Nigerian authorities found an illegal connecting line that had been running undetected for nine years from one of their main oil export terminals into the sea.
According to Mele Kyari, chairman of the state oil corporation NNPC, the four-kilometre connection line from the Forcados export facility, which regularly exports 250,000 barrels of oil per day (bpd) into the sea, was discovered during a crackdown on theft in the previous six weeks.
He said the pipeline was found during a clampdown on theft in the past six weeks.
“Oil theft in the country has been going on for over 22 years but the dimension and rate it assumed in recent times is unprecedented,” Kyari said.
“The Brass, Forcados, and the Bonny terminals, are all practically doing zero production today; the combined effect is that you have lost 600,000 barrels per day when you do a reality test.
“As a result of oil theft, Nigeria loses about 600,000 barrels per day, which is not healthy for the nation’s economy, and in particular, the legal operators in the field, which had led to a close down of some of their operational facilities.
“But in rising to the highly disturbing challenge, NNPCL has in recent times in collaboration with relevant security agencies, clamped down on the economic saboteurs.
“In the course of the clamp down within the last six weeks, 395 illegal refineries have been deactivated, 274 reservoirs destroyed, 1, 561 metal tanks destroyed, 49 trucks seized and the most striking of all is the four-kilometre illegal oil connection line from Forcados Terminal into the sea which had been in operation undetected for nine solid years.”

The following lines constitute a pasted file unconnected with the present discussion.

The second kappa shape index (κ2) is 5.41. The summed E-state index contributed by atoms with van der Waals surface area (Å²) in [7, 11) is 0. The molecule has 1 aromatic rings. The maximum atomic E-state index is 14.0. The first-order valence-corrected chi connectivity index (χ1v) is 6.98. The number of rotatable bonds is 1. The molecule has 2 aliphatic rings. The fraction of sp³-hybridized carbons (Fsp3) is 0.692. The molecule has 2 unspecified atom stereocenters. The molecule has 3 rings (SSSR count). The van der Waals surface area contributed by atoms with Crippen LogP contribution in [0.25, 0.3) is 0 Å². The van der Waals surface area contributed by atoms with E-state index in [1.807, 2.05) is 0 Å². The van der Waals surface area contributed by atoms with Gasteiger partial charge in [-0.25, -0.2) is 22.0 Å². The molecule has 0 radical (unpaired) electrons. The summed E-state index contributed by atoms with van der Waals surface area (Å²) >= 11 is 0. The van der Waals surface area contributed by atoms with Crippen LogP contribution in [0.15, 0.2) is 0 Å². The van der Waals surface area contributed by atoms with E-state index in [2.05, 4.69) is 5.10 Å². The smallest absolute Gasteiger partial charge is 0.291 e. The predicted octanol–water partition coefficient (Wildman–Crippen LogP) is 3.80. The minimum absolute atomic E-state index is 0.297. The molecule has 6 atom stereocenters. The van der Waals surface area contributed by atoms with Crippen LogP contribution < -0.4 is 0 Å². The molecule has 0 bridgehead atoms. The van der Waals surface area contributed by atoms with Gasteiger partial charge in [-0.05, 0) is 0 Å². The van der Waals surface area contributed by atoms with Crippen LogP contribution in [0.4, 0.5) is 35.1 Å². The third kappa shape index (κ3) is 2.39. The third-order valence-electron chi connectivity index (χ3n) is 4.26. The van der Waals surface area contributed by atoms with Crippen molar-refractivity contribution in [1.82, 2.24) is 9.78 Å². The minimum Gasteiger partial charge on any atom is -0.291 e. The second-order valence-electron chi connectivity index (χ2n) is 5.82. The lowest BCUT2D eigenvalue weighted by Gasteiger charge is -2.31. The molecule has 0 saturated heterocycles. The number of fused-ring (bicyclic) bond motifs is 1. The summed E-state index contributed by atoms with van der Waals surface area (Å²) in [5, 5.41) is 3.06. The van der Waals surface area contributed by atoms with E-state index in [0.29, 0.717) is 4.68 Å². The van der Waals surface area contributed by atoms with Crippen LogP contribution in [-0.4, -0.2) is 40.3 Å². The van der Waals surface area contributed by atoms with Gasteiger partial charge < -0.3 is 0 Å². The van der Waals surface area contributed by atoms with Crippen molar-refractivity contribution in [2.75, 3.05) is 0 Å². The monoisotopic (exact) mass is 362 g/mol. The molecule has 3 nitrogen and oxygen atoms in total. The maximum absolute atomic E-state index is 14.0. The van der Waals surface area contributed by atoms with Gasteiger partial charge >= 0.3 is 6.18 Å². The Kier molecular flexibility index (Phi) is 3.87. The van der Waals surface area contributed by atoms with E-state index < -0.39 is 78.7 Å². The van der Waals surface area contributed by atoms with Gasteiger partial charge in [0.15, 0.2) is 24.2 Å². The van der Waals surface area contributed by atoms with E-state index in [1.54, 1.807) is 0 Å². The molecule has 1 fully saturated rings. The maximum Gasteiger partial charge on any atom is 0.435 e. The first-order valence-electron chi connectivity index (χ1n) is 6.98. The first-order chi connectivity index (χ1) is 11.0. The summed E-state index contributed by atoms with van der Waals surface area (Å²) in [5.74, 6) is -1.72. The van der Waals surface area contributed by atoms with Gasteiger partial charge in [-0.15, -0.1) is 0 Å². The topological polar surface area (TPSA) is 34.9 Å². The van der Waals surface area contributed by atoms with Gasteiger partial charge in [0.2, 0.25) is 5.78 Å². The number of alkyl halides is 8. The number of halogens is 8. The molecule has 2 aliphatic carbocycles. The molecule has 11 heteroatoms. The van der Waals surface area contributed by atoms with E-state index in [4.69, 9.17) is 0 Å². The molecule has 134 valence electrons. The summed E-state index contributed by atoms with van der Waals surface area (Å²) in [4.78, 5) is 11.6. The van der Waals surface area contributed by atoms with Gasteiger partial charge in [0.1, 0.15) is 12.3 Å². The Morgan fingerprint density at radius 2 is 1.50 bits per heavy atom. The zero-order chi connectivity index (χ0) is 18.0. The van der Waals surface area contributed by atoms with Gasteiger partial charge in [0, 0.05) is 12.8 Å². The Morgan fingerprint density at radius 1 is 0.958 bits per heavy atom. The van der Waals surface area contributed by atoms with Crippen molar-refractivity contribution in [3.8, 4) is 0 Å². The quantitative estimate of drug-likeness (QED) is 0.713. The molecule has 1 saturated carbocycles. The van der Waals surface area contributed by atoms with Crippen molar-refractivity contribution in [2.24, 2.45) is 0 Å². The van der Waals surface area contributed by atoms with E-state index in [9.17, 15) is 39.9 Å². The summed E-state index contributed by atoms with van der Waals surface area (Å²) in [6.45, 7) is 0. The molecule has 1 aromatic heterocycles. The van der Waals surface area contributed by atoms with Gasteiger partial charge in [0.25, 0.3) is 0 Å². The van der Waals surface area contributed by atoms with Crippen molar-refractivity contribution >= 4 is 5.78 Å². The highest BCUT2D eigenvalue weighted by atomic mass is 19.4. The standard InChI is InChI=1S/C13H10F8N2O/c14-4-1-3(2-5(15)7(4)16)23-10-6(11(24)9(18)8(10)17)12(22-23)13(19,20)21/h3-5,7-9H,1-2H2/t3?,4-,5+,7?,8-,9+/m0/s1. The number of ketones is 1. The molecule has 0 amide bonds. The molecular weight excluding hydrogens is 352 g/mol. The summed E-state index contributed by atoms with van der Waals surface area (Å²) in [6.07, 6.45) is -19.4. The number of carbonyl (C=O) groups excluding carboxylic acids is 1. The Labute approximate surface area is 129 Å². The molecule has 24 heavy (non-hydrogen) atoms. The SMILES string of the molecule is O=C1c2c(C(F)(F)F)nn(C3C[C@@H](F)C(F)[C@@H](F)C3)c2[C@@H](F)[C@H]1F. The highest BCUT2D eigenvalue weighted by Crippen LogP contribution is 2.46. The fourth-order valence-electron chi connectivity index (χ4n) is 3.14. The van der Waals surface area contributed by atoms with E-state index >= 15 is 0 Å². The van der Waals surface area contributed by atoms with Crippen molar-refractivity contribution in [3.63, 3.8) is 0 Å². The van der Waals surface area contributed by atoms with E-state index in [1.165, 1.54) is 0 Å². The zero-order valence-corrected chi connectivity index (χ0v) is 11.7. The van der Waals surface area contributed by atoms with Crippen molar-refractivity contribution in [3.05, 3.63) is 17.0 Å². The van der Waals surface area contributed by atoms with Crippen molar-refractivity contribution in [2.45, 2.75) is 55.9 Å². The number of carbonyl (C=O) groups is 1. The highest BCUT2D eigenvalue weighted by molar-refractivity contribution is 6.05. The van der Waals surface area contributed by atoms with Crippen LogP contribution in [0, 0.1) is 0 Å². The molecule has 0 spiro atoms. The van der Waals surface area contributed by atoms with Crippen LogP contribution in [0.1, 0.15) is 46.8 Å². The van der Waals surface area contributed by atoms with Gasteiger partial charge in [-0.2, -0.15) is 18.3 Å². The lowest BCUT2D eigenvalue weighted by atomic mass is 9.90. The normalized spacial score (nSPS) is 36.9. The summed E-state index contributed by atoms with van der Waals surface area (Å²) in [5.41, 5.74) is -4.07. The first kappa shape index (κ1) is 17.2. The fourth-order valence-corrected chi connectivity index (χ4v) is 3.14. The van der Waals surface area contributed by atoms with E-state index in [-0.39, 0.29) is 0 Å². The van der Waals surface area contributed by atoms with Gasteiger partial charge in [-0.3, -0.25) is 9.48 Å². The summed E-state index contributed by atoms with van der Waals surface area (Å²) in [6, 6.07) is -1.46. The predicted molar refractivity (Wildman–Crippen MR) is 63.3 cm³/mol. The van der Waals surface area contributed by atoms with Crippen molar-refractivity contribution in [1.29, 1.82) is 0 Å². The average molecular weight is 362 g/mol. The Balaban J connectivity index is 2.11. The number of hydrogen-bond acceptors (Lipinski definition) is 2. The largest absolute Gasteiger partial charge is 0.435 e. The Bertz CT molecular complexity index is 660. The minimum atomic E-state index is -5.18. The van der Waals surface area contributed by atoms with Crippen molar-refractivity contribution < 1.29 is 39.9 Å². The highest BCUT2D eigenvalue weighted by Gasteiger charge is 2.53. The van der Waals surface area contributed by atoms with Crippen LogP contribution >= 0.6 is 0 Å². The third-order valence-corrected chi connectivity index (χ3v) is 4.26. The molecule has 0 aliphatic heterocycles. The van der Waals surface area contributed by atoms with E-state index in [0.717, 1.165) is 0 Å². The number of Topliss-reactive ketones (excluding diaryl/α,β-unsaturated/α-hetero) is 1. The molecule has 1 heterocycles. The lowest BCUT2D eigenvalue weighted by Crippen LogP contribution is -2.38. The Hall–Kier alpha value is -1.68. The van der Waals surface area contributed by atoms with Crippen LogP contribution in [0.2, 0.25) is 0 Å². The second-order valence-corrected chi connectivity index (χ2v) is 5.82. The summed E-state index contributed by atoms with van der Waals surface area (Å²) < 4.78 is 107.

An illegal line in the ocean is exceedingly unusual and signals a more sophisticated theft operation. Thieves frequently use land-based pipelines to siphon oil unnoticed while they are still in operation.
Operator of Forcados SPDC, a regional Shell subsidiary, did not immediately respond to a request for comment.
According to Kyari, Nigeria, traditionally Africa’s largest oil exporter, is losing out on potential income from 600,000 bpd of oil because some of it is stolen and because oil companies idle some fields rather than supply pipelines that thieves may tap into.
As a result, for the first time since at least 1990, crude oil shipments dipped below 1 million bpd in August, depriving Nigeria of critical funding.